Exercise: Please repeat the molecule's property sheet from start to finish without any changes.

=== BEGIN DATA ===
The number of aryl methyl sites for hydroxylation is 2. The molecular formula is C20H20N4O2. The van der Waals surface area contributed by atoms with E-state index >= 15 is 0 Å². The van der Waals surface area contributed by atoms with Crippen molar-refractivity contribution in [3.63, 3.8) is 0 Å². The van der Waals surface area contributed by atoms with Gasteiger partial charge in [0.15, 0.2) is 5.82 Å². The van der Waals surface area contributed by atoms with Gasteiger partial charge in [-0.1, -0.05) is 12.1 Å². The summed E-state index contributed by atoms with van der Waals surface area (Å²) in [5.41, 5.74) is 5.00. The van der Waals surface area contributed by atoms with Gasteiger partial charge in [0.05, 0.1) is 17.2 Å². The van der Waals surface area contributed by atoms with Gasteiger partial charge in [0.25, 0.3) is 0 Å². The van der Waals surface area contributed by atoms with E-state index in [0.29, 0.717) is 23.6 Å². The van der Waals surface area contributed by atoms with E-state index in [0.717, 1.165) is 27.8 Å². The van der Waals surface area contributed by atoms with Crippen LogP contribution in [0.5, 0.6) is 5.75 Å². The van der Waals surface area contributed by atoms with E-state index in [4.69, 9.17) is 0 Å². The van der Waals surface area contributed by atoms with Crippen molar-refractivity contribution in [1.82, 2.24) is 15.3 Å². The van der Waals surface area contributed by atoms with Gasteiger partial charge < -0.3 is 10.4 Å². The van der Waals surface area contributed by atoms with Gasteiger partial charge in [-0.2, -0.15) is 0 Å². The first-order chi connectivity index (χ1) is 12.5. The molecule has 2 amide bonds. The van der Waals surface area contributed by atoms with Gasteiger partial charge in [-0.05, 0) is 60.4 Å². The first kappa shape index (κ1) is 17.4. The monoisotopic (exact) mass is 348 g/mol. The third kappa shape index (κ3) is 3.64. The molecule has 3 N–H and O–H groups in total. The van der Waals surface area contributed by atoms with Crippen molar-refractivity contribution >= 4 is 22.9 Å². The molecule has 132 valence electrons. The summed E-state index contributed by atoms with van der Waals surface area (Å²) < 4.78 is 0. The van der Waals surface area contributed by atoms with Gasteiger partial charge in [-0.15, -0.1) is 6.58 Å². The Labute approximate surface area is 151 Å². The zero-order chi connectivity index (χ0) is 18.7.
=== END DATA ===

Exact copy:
The number of aryl methyl sites for hydroxylation is 2. The molecular formula is C20H20N4O2. The van der Waals surface area contributed by atoms with E-state index >= 15 is 0 Å². The van der Waals surface area contributed by atoms with Crippen molar-refractivity contribution in [3.63, 3.8) is 0 Å². The van der Waals surface area contributed by atoms with Gasteiger partial charge in [0.15, 0.2) is 5.82 Å². The van der Waals surface area contributed by atoms with Gasteiger partial charge in [-0.1, -0.05) is 12.1 Å². The summed E-state index contributed by atoms with van der Waals surface area (Å²) in [5.41, 5.74) is 5.00. The van der Waals surface area contributed by atoms with Gasteiger partial charge in [0.05, 0.1) is 17.2 Å². The van der Waals surface area contributed by atoms with Gasteiger partial charge in [0.25, 0.3) is 0 Å². The van der Waals surface area contributed by atoms with E-state index in [0.29, 0.717) is 23.6 Å². The van der Waals surface area contributed by atoms with E-state index in [0.717, 1.165) is 27.8 Å². The van der Waals surface area contributed by atoms with Crippen LogP contribution in [0.5, 0.6) is 5.75 Å². The van der Waals surface area contributed by atoms with E-state index in [4.69, 9.17) is 0 Å². The van der Waals surface area contributed by atoms with Crippen molar-refractivity contribution in [1.82, 2.24) is 15.3 Å². The van der Waals surface area contributed by atoms with Gasteiger partial charge < -0.3 is 10.4 Å². The van der Waals surface area contributed by atoms with Gasteiger partial charge in [-0.2, -0.15) is 0 Å². The first-order chi connectivity index (χ1) is 12.5. The molecule has 2 amide bonds. The van der Waals surface area contributed by atoms with Gasteiger partial charge in [-0.05, 0) is 60.4 Å². The first kappa shape index (κ1) is 17.4. The monoisotopic (exact) mass is 348 g/mol. The third kappa shape index (κ3) is 3.64. The molecule has 3 N–H and O–H groups in total. The van der Waals surface area contributed by atoms with Crippen molar-refractivity contribution >= 4 is 22.9 Å². The molecule has 132 valence electrons. The summed E-state index contributed by atoms with van der Waals surface area (Å²) < 4.78 is 0. The van der Waals surface area contributed by atoms with Gasteiger partial charge in [-0.15, -0.1) is 6.58 Å². The Labute approximate surface area is 151 Å². The zero-order chi connectivity index (χ0) is 18.7.